The Last Whale follows the lives of the whalers who operated the last whaling station in the English-speaking world and the activisits who tried to stop them. Chris Pash was a young reporter at the local newspaper, the Albany Advertiser, during the direct action against the whalers, the first campaign by Greenpeace in Australia.

The last whale harpooned by Australians was a female sperm whale off Albany, Western Australia on November 20, 1978. The whaling station closed the next day. The 30 year anniversary of the closure will be marked on November 21, 2008, at the whaling station, now a musem called Whale World.

Listen to the radio interview with Chris Pash or watch the video clip with archival material.

The Last Whale by Chris Pash was published October 2008 by Fremantle Press and is available in all good book stores in Australia.

Sunday Times (Perth)

February 19, 2010

(First Posted  Tuesday, October 21, 2008)

STM, the magazine of the Sunday Times newspaper in Perth, WA, on October 19, 2008, devoted five pages to the story of the last whaling station in the English-speaking world and the 30th anniversary next month of Australia harpooning its last whale.

Chris Pash, author of the book The Last Whale , was quoted as saying: ‘It’s a universal story about change. It’s a story about a town that was a lagging and slow to move. It was stuck at the bottom of the world, and whaling should have ended, but it went unnoticed. The protests were a very confronting way for that change. I don’t think Albany has come to terms with the idea of being the last whaling station in Australia and the birthplace of Greenpeace in Australia.’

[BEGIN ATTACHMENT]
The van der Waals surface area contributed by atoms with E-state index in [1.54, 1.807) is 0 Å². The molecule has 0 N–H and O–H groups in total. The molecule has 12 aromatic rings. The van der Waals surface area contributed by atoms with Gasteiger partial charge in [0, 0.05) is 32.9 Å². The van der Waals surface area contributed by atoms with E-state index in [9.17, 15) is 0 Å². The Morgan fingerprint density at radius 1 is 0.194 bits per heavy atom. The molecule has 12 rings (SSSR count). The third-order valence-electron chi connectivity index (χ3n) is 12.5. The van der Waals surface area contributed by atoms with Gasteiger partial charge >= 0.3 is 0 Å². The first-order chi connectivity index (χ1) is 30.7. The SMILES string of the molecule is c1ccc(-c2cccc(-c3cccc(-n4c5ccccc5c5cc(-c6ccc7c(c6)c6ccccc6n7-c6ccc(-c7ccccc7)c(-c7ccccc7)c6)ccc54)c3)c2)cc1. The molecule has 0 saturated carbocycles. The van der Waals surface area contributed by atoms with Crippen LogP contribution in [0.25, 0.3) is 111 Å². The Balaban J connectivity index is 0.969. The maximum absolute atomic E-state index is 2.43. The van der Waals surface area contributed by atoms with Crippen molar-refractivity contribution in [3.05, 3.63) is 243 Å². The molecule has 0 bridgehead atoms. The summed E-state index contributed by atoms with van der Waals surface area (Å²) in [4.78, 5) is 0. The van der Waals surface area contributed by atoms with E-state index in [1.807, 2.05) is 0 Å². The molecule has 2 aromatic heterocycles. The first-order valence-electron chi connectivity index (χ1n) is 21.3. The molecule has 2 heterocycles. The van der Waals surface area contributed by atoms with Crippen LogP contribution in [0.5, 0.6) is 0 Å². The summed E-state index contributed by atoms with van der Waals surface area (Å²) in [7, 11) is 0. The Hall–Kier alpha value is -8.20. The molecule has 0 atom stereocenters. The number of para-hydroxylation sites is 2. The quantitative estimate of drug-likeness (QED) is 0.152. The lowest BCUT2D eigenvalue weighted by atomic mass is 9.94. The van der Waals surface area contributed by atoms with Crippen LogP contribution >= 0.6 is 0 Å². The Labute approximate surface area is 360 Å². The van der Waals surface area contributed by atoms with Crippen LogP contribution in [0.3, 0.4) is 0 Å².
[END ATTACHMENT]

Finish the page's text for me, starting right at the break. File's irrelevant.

The Last Whale, a narrative nonfiction book which tells the story of the last whaling station through the eyes of both the whalers and a group of anti-whaling protesters, was released this month by Fremantle Press

The whaling station at Albany, Western Australia, closed on November 21, 1978. The last whale, a female sperm whale, was harpooned on November 20, 1978.

The Last Whale Launch

February 17, 2010

The Launch of THE LAST WHALE at Sprung Writers Festival 2008

Last Whale author Chris Pash and Steve Shallhorn, CEO of Greenpeace Australia Pacific. Sept 2008

Review – Hunter turned protector

February 3, 2010

(First Posted Monday, September 29, 2008)

The Adelaide Review says The Last Whale by Chris Pash is the story of crazy young activists in 1977 risking their lives in rubber dinghies, duelling with steel whaling ships and placing themselves between whales and explosive harpoons.

The article by Ian Williams says: “Pash is non-judgemental in his portrayal of the key characters involved in the emotionally charged campaign, delivering a narrative style that gives equal weight to both whalers and protesters. He spent months tracking down the former adversaries to piece together the action and provide an insight into their experiences and motivations.”